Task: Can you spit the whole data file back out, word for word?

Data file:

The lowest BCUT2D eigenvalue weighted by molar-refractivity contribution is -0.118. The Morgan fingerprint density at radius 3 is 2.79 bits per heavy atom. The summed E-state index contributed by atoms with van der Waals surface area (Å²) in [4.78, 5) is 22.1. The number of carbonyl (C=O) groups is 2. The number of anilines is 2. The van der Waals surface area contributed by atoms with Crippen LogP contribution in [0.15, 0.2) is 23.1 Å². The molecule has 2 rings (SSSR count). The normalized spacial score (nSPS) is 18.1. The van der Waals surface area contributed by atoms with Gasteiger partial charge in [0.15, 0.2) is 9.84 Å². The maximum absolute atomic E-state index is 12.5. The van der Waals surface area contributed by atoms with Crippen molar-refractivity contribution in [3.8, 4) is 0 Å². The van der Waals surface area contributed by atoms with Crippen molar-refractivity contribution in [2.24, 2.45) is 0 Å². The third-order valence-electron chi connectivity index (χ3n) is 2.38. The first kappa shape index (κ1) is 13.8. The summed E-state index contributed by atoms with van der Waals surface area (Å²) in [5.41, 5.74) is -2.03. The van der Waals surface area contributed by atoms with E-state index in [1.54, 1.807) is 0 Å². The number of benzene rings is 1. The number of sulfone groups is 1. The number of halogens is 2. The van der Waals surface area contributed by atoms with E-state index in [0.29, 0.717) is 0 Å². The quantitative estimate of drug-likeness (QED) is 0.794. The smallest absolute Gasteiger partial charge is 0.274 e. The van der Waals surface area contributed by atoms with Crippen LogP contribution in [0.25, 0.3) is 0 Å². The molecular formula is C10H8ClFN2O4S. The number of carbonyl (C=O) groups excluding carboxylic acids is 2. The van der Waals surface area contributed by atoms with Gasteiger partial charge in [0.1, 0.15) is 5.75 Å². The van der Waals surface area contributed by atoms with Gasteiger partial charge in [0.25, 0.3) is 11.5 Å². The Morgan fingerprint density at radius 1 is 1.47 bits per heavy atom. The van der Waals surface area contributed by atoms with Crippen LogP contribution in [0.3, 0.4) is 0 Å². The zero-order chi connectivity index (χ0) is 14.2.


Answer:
The lowest BCUT2D eigenvalue weighted by molar-refractivity contribution is -0.118. The Morgan fingerprint density at radius 3 is 2.79 bits per heavy atom. The summed E-state index contributed by atoms with van der Waals surface area (Å²) in [4.78, 5) is 22.1. The number of carbonyl (C=O) groups is 2. The number of anilines is 2. The van der Waals surface area contributed by atoms with Crippen LogP contribution in [0.15, 0.2) is 23.1 Å². The molecule has 2 rings (SSSR count). The normalized spacial score (nSPS) is 18.1. The van der Waals surface area contributed by atoms with Gasteiger partial charge in [0.15, 0.2) is 9.84 Å². The maximum absolute atomic E-state index is 12.5. The van der Waals surface area contributed by atoms with Crippen molar-refractivity contribution in [3.8, 4) is 0 Å². The van der Waals surface area contributed by atoms with Crippen molar-refractivity contribution in [2.24, 2.45) is 0 Å². The third-order valence-electron chi connectivity index (χ3n) is 2.38. The first kappa shape index (κ1) is 13.8. The summed E-state index contributed by atoms with van der Waals surface area (Å²) in [5.41, 5.74) is -2.03. The van der Waals surface area contributed by atoms with E-state index in [1.54, 1.807) is 0 Å². The number of benzene rings is 1. The number of sulfone groups is 1. The number of halogens is 2. The van der Waals surface area contributed by atoms with E-state index in [0.29, 0.717) is 0 Å². The quantitative estimate of drug-likeness (QED) is 0.794. The smallest absolute Gasteiger partial charge is 0.274 e. The van der Waals surface area contributed by atoms with Crippen LogP contribution in [0.25, 0.3) is 0 Å². The molecular formula is C10H8ClFN2O4S. The number of carbonyl (C=O) groups excluding carboxylic acids is 2. The van der Waals surface area contributed by atoms with Gasteiger partial charge in [0.1, 0.15) is 5.75 Å². The van der Waals surface area contributed by atoms with Gasteiger partial charge in [0.25, 0.3) is 11.5 Å². The Morgan fingerprint density at radius 1 is 1.47 bits per heavy atom. The van der Waals surface area contributed by atoms with Crippen LogP contribution in [0.3, 0.4) is 0 Å². The zero-order chi connectivity index (χ0) is 14.2.